3 Perfect Ideas

Pieced quilt, circles

The Perfect is the Enemy of the Good

1. The perfect is the enemy of the good.

I made this quilt a long time ago to practice circles, and the quotation that inspired it came to mind recently when I was debating which quilts are “good enough” to be submitted to juried shows.  It probably is obvious that the design above is more interesting than the “perfect” one shown below:

pieced quilt, circles

Perfect Isn’t So Good

2. “Perfect” is well enough done that you are satisfied when you look at it, but not so over-worked that you’re sick of quilting by the time you finish it.

To make a perfect quilt, It helps to start with:

  • The right pattern for your skill level
  • Fabric you love
  • Techniques you enjoy (e.g., paper piecing, applique, whatever)
  • The right tools, well maintained

3. You may be more capable of “perfect” than you think.  It helps to have friends who keep you honest!  I recently had trouble making my seams line up on a medallion-style block and my friend Jerri said, “You’re too good a quilter for that!  You just don’t want to bother!”  Oops, she was right.

And here’s a book that helped me with “perfecting” my blocks:  

Sneaky Piecing by Beth Ferrier

I found this book with lots of tips on how to improve piecing accuracy and got a lot better with just a little practice!

I recommend the book if you want to improve some of your skills, too.

pieced quilt block

Swap Block–88 little squares!!!

And look at this lovely swap block with the corners all matched up!  It isn’t perfect, but it’s good enough :-)

6 Orphan Blocks, 1 Donation Quilt

I’ve probably mentioned that one of the ways I’m motivating myself to get rid of the excess in the studio is by joining Marti’s UFO finish of the month over at 52 Quilts.  As part of my ongoing effort to “clean it up, move it out” I’m making a series of donation quilts out of my orphan blocks.

pieced quilt blocks

Orphan blocks from a recent project

I had these 6 blocks that I liked, so I looked for fabric to go with them. The bright turquoise went well, but I had enough to join them only, not to frame them.  Searching for something to make it wider, I found a piece of black/white chevron fabric and decided it needed to be used, and FAST.chevron fabric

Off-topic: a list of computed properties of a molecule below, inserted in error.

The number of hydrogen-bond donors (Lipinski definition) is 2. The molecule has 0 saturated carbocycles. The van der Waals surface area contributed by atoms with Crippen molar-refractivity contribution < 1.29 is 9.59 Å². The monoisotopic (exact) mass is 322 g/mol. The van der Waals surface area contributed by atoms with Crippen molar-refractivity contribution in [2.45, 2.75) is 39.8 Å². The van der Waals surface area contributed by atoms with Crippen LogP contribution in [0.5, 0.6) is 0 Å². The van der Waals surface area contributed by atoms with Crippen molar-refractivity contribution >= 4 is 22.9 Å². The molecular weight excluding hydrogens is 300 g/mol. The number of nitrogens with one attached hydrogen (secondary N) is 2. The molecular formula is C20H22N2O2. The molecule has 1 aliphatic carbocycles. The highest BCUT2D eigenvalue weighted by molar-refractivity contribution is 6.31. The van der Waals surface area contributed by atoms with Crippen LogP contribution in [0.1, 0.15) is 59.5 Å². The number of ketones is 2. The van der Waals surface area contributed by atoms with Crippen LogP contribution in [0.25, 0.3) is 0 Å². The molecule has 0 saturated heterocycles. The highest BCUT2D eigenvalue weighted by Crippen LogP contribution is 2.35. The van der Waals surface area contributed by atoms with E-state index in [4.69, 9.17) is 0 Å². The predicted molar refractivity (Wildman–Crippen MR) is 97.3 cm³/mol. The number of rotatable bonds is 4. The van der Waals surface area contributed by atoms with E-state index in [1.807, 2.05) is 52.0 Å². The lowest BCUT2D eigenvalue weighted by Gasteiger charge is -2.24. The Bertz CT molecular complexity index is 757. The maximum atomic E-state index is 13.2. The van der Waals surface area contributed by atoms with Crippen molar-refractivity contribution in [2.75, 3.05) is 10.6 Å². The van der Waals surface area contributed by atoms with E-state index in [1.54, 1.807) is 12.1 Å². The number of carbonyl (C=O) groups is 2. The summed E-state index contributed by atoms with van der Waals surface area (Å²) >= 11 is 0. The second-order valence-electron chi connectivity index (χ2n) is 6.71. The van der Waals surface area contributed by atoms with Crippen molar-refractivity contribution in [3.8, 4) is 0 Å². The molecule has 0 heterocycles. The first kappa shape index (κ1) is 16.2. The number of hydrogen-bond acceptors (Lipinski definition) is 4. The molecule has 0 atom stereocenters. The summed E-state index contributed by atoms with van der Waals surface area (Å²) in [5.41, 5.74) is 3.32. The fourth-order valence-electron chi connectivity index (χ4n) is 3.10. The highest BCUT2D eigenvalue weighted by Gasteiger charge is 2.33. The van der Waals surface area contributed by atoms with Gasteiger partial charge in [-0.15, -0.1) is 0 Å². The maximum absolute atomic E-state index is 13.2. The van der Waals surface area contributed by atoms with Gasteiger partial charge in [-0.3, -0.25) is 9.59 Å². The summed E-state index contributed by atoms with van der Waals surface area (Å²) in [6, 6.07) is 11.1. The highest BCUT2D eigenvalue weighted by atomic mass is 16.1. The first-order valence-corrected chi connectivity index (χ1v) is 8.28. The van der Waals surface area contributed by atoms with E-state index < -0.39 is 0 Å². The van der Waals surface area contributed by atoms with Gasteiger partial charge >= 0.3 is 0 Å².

My daughter recently point out, “When you find chevrons on your mouthwash bottle, they’re on the way out!” :-D

Finally, I had some colorful Michael Miller dots that seemed to fit in:Michael Miller dots

And WOW!  A very “lively” improvised quilt.Donation quilt

I’m going to practice free motion quilting it on my new Bernina, and it will be the August UFO finish of the month.  Then off to Ronald McDonald House it goes.

 

 

 

11 Favorites from AQS Charlotte

The quilts at AQS in Charlotte were inspiring, and there were more modern ones than at most AQS shows. Here are 11of my favorites. They aren’t necessarily the judges’ favorites; those are available on the AQS website here.  I judge mainly on innovative or attractive overall design; the judges have another set of rules.  I hope you enjoy my choices!

quilt AQS Charlotte

Joy, by Peg Collins of Colorado

The Modern Design Challenge had loads of great quilts, but I only took pictures of my very, very favorites:

modern quilt AQS

This quilt by Jean Larson won the Original Design award

modern quilt, AQS Charlotte

The Market is Up, another quilt by Jean Larson

quilt AQS Charlotte

Mid-Century Modern II, by Serena Brooks, won the Improvisation award

modern quilt AQS Charlotte

Canopy by Helen Garland

There was a display of art quilts, including this one by an art quilter whose work I really like:

art quilt AQS Charlotte

Artfabrik, by Laura Wasilowski

And I liked this quilt by Miriam C. Coffey, who is in one of my guilds:

quilt at AQS Charlotte

This, That, and the Other, by Miriam C. Coffey

And there was a big display of quilts from the Tentmakers of Cairo.  I’d heard about them (from you, Bert!) so I was glad to see some of their work:

Tentmaker of Cairo quilt

quilt by Haissan Kamal

And finally, some quilts I just liked for various reasons:

Dear Jane variation at AQS Charlotte

Jane As A Teenager, by Anya Tyson

art quilt at AQS Charlotte

Out of my Box, by Kathy McNeil

quilt at AQS Charlotte

Fiesta Fireworks by Julia Graber

Your Inner Designer 5: A Program to Make Your Own Palette!

I mentioned Design-seeds.com in my last post as a good color resource, but there are SO MANY others!  Today I’m going to tell you about just one, and I hope you’ll check it out and enjoy it.  Others to come in the future!

—Today’s Feature: Palette Builder—

screen shot from Palette Builder

Here’s a palette from a picture I took

It’s free!  It’s easy to use!  Anne Sullivan and friends have a fun app accessible from their blog at Play-Crafts.com.  Just go to the blog, choose PaletteBuilder from the menu along the top, and you’re IN.  You can upload a picture of your choice and the app gives you a palette that looks a lot like the ones on Design Seeds with two fun differences:  PaletteBuilder uses YOUR photo, and it gives you colors in Kona Cotton that closely match your palette!

screen shot from PaletteBuilder

Palette made from my quilt

But let’s say you love the palette in my “Study for New Mexico” quilt and want to use it for a quilt of your own.  Just find the quilt on my blog, load the picture into PaletteBuilder, and there you go.  The Kona cottons are chosen for you!